As this year’s wildfire season stretches on and more lives are lost, more homes are destroyed, and more families are displaced, it’s important that those of us who don’t live in the fire’s immediate path to understand the larger context. Without that, we will fail to act to save ourselves and the generations to come.

The three of us have devoted our careers to studying how wildfires affect health. We have produced research demonstrating fire’s impacts across different scales, from the entire U.S. population all the way down to the cellular scale and below. Here’s what we know for sure and what we can surmise going forward based on this knowledge.

First, the huge wildfires you are seeing aren’t an anomaly. They aren’t a freak aberration after which everything will just go back to normal. They are a trend. They are growing more destructive, and they are lasting longer.

Without a genuine attempt to reverse the warming of our climate this trend will continue into the foreseeable future. All the climate science available tells us this is true.

Decades’ worth of research demonstrates that even brief exposure to the kind of airborne particles and other air pollutants generated by these fires are dangerous to your health, with potentially long-last effects.

We in Colorado know that our family members and neighbors who struggle with asthma or chronic obstructive pulmonary disease are at risk when air quality is fouled by wildfires. We’ve seen how, during wildfires and other air quality events, hospitalizations and deaths rise among those already suffering from lung disease.

But too many of us have been lulled into a sense of comfort and complacency about air pollution if we don’t personally suffer from a chronic condition. What we fail to recognize is that we too are being sickened by dirty air.

Even short-term exposure — or exposure that lasts a couple of hours a day for a few days in the row — affects our health. For all of us, short exposures cause the immune system to activate, spreading inflammation through the body, potentially damaging every one of our organs.

If we are healthy and lucky, the inflammation from such an exposure dissipates without doing much harm. But with each subsequent exposure and each progressively worse fire season systemic inflammation increases, as does the risk that we too will develop a chronic condition.

These risks manifest at every stage of life, from infants to the elderly. Heart disease, dementia, diabetes, kidney disorders, and developmental delays in children are all linked to breathing even low levels of polluted air over a long period of time. Furthermore, even babies in the womb are impacted by wildfire smoke and other air pollutants, resulting in lower birth weights and premature deliveries. Australian obstetricians delivering babies in the wake of last year’s unprecedented mega-fires report placentas turned gray as if the mothers were pack-a-day smokers.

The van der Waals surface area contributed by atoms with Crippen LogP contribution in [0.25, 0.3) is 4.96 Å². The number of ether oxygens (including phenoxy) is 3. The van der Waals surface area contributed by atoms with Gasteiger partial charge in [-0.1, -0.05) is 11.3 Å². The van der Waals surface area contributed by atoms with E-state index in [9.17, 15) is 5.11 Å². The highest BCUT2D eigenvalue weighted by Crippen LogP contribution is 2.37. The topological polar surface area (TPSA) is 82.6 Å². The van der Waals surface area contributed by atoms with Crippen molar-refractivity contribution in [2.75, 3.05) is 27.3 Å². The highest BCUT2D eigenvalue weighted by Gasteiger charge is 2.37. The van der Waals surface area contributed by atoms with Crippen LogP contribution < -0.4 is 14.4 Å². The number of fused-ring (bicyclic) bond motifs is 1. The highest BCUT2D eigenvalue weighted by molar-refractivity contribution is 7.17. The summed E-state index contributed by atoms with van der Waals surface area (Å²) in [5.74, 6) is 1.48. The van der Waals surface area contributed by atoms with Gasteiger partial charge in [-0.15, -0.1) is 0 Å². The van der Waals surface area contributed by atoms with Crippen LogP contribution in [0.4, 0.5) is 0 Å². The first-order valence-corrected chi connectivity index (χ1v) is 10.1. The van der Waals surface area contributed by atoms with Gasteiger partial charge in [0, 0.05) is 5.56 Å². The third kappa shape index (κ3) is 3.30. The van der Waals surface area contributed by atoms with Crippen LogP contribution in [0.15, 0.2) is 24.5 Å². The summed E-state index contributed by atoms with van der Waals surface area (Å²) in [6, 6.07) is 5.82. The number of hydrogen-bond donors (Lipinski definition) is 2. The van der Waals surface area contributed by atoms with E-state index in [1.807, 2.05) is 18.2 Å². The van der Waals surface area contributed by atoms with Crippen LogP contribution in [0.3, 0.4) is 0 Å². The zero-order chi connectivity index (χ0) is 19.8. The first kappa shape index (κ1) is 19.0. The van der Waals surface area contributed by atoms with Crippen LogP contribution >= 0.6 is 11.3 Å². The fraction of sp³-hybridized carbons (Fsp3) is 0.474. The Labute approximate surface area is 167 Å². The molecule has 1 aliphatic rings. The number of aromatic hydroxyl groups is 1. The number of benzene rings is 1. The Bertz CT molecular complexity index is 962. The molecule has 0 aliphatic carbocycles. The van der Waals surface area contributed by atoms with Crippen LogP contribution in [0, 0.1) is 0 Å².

That’s what we know as of now. But the scariest part to us is that high smoke exposure month after month, year after year, is such a new phenomenon that it’s probably hurting us in ways that we haven’t even discovered yet. What we do know, is that too often, the worst effects of pollution and climate change afflict the most vulnerable, the young, the poor, minorities, and the elderly. Not surprisingly, exposure levels track with the self-perpetuating cycles of socioeconomic injustice facing our communities.

But before you think there is no way out of this self-defeating cycle, think again. Currently, climate science predicts that temperatures in Colorado will continue to climb. That reality will keep the trend of ever-worsening forest fires and dirtier air curving upward.

But collective action to aggressively cut our carbon emissions in line with the 2015 Paris Agreement can slash the increase in wildfire exposure in the U.S. by 70%. That is a huge benefit that we can’t afford to miss, for our health and for the health of all those to come.

Dr. James Crooks is an epidemiologist, statistician and co-Director of the Environmental Epigenetics Research (EVER) program. Dr. Laura Harmacek is an epigenetic molecular biologist and scientific coordinator of the EVER program. Dr. Brian P. O’Connor is an immunologist and co-director of the EVER program. The program is part of National Jewish Health.

Dr. James Crooks is an epidemiologist, statistician and co-Director of the Environmental Epigenetics Research (EVER) program. Dr. Laura Harmacek is an epigenetic molecular biologist and Scientific Coordinator of the EVER program. Dr. Brian P. O’Connor is an immunologist and co-Director of the EVER program. The program is part of National Jewish Health.

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